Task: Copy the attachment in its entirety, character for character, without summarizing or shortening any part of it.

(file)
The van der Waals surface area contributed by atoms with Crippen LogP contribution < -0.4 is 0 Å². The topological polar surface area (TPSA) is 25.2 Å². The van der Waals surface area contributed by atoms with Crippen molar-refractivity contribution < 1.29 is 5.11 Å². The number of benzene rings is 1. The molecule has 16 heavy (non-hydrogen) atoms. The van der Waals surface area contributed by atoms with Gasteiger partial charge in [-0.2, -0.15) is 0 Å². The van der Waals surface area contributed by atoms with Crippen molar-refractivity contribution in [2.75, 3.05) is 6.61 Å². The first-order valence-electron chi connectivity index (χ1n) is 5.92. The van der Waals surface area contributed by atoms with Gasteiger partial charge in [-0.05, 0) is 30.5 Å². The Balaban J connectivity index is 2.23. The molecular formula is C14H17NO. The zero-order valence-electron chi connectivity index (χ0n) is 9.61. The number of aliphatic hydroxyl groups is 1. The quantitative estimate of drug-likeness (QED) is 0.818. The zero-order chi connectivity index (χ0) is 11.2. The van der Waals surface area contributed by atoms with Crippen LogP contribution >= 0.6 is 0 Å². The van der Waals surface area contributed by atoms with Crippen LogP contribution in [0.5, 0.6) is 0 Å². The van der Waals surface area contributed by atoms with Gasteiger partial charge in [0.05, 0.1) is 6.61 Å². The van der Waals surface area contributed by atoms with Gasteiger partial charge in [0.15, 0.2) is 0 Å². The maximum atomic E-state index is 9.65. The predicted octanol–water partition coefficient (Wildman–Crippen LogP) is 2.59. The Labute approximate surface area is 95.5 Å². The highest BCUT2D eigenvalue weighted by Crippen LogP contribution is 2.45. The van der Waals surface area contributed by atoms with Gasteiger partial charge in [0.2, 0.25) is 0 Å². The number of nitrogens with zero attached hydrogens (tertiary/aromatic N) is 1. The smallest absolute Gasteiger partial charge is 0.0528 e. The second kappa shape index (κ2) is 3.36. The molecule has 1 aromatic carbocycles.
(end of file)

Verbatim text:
The van der Waals surface area contributed by atoms with Crippen LogP contribution < -0.4 is 0 Å². The topological polar surface area (TPSA) is 25.2 Å². The van der Waals surface area contributed by atoms with Crippen molar-refractivity contribution < 1.29 is 5.11 Å². The number of benzene rings is 1. The molecule has 16 heavy (non-hydrogen) atoms. The van der Waals surface area contributed by atoms with Gasteiger partial charge in [-0.2, -0.15) is 0 Å². The van der Waals surface area contributed by atoms with Crippen molar-refractivity contribution in [2.75, 3.05) is 6.61 Å². The first-order valence-electron chi connectivity index (χ1n) is 5.92. The van der Waals surface area contributed by atoms with Gasteiger partial charge in [-0.05, 0) is 30.5 Å². The Balaban J connectivity index is 2.23. The molecular formula is C14H17NO. The zero-order valence-electron chi connectivity index (χ0n) is 9.61. The number of aliphatic hydroxyl groups is 1. The quantitative estimate of drug-likeness (QED) is 0.818. The zero-order chi connectivity index (χ0) is 11.2. The van der Waals surface area contributed by atoms with Crippen LogP contribution >= 0.6 is 0 Å². The van der Waals surface area contributed by atoms with Crippen LogP contribution in [0.5, 0.6) is 0 Å². The van der Waals surface area contributed by atoms with Gasteiger partial charge in [0.05, 0.1) is 6.61 Å². The van der Waals surface area contributed by atoms with Gasteiger partial charge in [0.15, 0.2) is 0 Å². The maximum atomic E-state index is 9.65. The predicted octanol–water partition coefficient (Wildman–Crippen LogP) is 2.59. The Labute approximate surface area is 95.5 Å². The highest BCUT2D eigenvalue weighted by Crippen LogP contribution is 2.45. The van der Waals surface area contributed by atoms with Gasteiger partial charge in [0.2, 0.25) is 0 Å². The number of nitrogens with zero attached hydrogens (tertiary/aromatic N) is 1. The smallest absolute Gasteiger partial charge is 0.0528 e. The second kappa shape index (κ2) is 3.36. The molecule has 1 aromatic carbocycles.